There was, to be sure, one other candidate in the 2016 field who also tried to have it both ways—more activism and more retrenchment at the same time. This was, oddly enough, Hillary Clinton... Yet merely to recall Clinton’s hybrid foreign-policy platform is to see how pallid it was next to Trump’s. While she quibbled about the TPP (which few seemed to believe she was really against), her opponent ferociously denounced all trade agreements—those still being negotiated, like the TPP, and those, like NAFTA and China’s WTO membership, that had long been on the books. “Disasters” one and all, he said. For anyone genuinely angry about globalization, it was hard to see Clinton as a stronger champion than Trump. She was at a similar disadvantage trying to compete with Trump on toughness. His anti-terrorism policy—keep Muslims out of the country and bomb isis back to the Stone Age—was wild talk, barely thought through. But for anyone who really cared about hurting America’s enemies, it gave Trump more credibility than Clinton’s vague, muddled talk of “safe zones” ever gave her.
As they war with the right, though, Trump and Kushner would gain no quarter from Democrats—unless Democrats were allowed to set the all the terms. This is Bannon’s central point. Democrats have no incentive to prop up Trump’s presidency for half-loaf compromises that many will suspect are contaminated with seeds of Trumpism. Trump can adopt or co-opt the Democrats’ infrastructure platform outright if he likes, but he can’t easily entice them to compromise with him, and he can’t entice House Speaker Paul Ryan or Senate Majority Leader Mitch McConnell to advance a trillion dollar direct-spending bill filled with environmental and labor protections that the GOP exists to oppose.
Which is just to say, Kushner wants Trump to chart a new course that leads to a substantive dead end for at least another 19 months. Bannon’s path, at least, preserves the hope of keeping his base consolidated through the legislative ebb. He can deregulate, scapegoat, and unburden law enforcement to turn his Herrenvolk fantasy into reality—all while keeping congressional investigators at bay.
There’s no real logical rebuttal to this, except to point to three months of chaos and humiliation as indicative of the futility of continuing to do things Bannon’s way. That is really an argument that Trump should get rid of both of his top advisers, but Trump is unlikely to grasp that in a contest between loyalists, both might deserve to lose. Family loyalty, and the beating his ego will take when the stories of his first 100 days are written, will pull him toward his son-in-law. And that’s when the real fun will begin.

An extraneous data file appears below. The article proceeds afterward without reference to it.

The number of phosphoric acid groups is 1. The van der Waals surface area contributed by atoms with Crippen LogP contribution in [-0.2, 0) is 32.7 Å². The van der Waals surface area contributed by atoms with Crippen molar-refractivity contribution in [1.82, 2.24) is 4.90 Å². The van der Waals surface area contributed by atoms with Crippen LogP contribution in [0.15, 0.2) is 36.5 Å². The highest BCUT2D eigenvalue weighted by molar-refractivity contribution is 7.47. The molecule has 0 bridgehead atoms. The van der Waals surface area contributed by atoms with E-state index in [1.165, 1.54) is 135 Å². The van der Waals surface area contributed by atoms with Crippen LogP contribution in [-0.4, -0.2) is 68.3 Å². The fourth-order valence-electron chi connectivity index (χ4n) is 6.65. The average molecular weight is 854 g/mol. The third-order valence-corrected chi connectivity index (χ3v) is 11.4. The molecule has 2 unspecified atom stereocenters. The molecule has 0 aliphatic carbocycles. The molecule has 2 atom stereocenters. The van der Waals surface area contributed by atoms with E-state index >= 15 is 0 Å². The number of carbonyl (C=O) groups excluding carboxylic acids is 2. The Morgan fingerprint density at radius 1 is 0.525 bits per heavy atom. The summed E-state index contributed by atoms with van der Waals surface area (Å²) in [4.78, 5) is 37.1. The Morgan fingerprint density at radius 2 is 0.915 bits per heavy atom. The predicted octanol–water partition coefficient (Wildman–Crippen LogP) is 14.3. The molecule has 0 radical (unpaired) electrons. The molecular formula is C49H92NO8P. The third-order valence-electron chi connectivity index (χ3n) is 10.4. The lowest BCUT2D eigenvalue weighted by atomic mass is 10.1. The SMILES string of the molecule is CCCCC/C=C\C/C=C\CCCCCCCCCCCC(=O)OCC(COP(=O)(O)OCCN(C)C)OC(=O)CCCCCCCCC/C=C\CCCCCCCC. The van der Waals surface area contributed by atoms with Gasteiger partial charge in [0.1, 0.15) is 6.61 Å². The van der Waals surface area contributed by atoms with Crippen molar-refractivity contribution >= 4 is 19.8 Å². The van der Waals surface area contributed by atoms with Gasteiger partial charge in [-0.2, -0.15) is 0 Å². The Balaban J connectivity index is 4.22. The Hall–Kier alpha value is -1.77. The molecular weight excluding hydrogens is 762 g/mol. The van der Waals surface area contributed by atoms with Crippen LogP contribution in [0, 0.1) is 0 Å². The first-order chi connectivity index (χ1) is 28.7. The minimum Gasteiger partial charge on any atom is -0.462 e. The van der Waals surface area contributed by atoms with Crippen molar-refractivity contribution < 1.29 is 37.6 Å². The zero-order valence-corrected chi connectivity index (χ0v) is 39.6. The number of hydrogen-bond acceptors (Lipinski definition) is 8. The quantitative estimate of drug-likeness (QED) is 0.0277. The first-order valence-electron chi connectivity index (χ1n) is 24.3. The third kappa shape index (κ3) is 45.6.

This week an unprecedented 481 icebergs swarmed into the shipping lanes of a storm-tossed North Atlantic. Strong hurricane force winds had ripped these bergs from their sea ice moored haven of Baffin Bay and thrust them into the ocean waters off Newfoundland. The week before, there were only 37 such icebergs in the Atlantic’s far northern waters. And the new number this week is nearly 6 times the annual average for this time of year at 83. To be very clear, there is no record, at present, of such a large surge of icebergs entering these waters in so short a period at any time in the modern reckoning.
...The same fresh water and iceberg release that increases regional and hemispheric storm potential also harms ocean health. For when downwelling of cooler, northern currents cease and fail to provide oxygen to the deep ocean — the ocean stratifies, loses a portion of its life-giving oxygen, and starts to produce more and more anoxic dead zones. Ocean circulation interruptions due to Heinrich Events can be relatively brief (on geological time scales) — as has likely been the case at the end of the last ice age during the melt toward the present interglacial — or long-lasting. In the long lasting instance of ocean stratification, bottom water formation is thought to shift to the Equator. In the Earth’s deep past, such events are identified as a primary trigger for ocean mass extinction events or even transition points for a deadly Canfield Ocean state. But you have to shift to an ice-free world at about 6 + degrees Celsius warmer than present to get to the start of that state — a proposition that is now entirely within reach if we continue on the present and ill-fated expedition of continued fossil fuel burning.
Stephen Pomper, former Special Assistant to the President and Senior Director for African Affairs, Multilateral Affairs and Human Rights, National Security Council: